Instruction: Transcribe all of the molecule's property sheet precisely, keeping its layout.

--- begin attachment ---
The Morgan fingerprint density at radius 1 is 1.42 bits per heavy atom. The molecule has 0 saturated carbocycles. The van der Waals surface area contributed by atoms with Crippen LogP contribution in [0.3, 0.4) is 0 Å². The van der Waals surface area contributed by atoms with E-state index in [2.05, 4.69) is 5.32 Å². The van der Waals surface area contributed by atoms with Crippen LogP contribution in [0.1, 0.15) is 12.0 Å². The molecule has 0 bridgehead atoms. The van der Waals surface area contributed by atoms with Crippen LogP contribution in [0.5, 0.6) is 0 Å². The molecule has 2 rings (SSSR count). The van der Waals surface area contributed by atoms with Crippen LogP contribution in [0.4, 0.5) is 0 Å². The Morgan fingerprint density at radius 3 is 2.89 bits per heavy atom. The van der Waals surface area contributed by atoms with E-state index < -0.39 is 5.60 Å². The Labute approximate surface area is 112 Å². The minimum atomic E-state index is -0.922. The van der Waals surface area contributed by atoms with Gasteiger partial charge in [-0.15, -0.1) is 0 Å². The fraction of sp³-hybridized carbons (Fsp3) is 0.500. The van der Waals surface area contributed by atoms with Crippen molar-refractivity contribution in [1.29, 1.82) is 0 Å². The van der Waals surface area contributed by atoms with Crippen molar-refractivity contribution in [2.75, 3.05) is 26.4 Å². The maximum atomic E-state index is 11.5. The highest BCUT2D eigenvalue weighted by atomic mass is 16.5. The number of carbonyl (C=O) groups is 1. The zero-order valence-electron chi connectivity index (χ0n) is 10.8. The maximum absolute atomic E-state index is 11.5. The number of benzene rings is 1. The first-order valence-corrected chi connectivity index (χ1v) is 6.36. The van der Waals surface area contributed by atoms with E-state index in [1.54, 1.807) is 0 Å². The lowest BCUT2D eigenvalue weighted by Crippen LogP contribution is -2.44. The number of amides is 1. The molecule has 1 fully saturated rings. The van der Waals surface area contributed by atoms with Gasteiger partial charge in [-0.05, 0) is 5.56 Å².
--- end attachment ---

The Morgan fingerprint density at radius 1 is 1.42 bits per heavy atom. The molecule has 0 saturated carbocycles. The van der Waals surface area contributed by atoms with Crippen LogP contribution in [0.3, 0.4) is 0 Å². The van der Waals surface area contributed by atoms with E-state index in [2.05, 4.69) is 5.32 Å². The van der Waals surface area contributed by atoms with Crippen LogP contribution in [0.1, 0.15) is 12.0 Å². The molecule has 0 bridgehead atoms. The van der Waals surface area contributed by atoms with Crippen LogP contribution in [0.5, 0.6) is 0 Å². The molecule has 2 rings (SSSR count). The van der Waals surface area contributed by atoms with Crippen LogP contribution in [0.4, 0.5) is 0 Å². The Morgan fingerprint density at radius 3 is 2.89 bits per heavy atom. The van der Waals surface area contributed by atoms with E-state index < -0.39 is 5.60 Å². The Labute approximate surface area is 112 Å². The minimum atomic E-state index is -0.922. The van der Waals surface area contributed by atoms with Gasteiger partial charge in [-0.15, -0.1) is 0 Å². The fraction of sp³-hybridized carbons (Fsp3) is 0.500. The van der Waals surface area contributed by atoms with Crippen molar-refractivity contribution in [1.29, 1.82) is 0 Å². The van der Waals surface area contributed by atoms with Crippen molar-refractivity contribution in [2.75, 3.05) is 26.4 Å². The maximum atomic E-state index is 11.5. The highest BCUT2D eigenvalue weighted by atomic mass is 16.5. The number of carbonyl (C=O) groups is 1. The zero-order valence-electron chi connectivity index (χ0n) is 10.8. The maximum absolute atomic E-state index is 11.5. The number of benzene rings is 1. The first-order valence-corrected chi connectivity index (χ1v) is 6.36. The van der Waals surface area contributed by atoms with E-state index in [1.54, 1.807) is 0 Å². The lowest BCUT2D eigenvalue weighted by Crippen LogP contribution is -2.44. The number of amides is 1. The molecule has 1 fully saturated rings. The van der Waals surface area contributed by atoms with Gasteiger partial charge in [-0.05, 0) is 5.56 Å².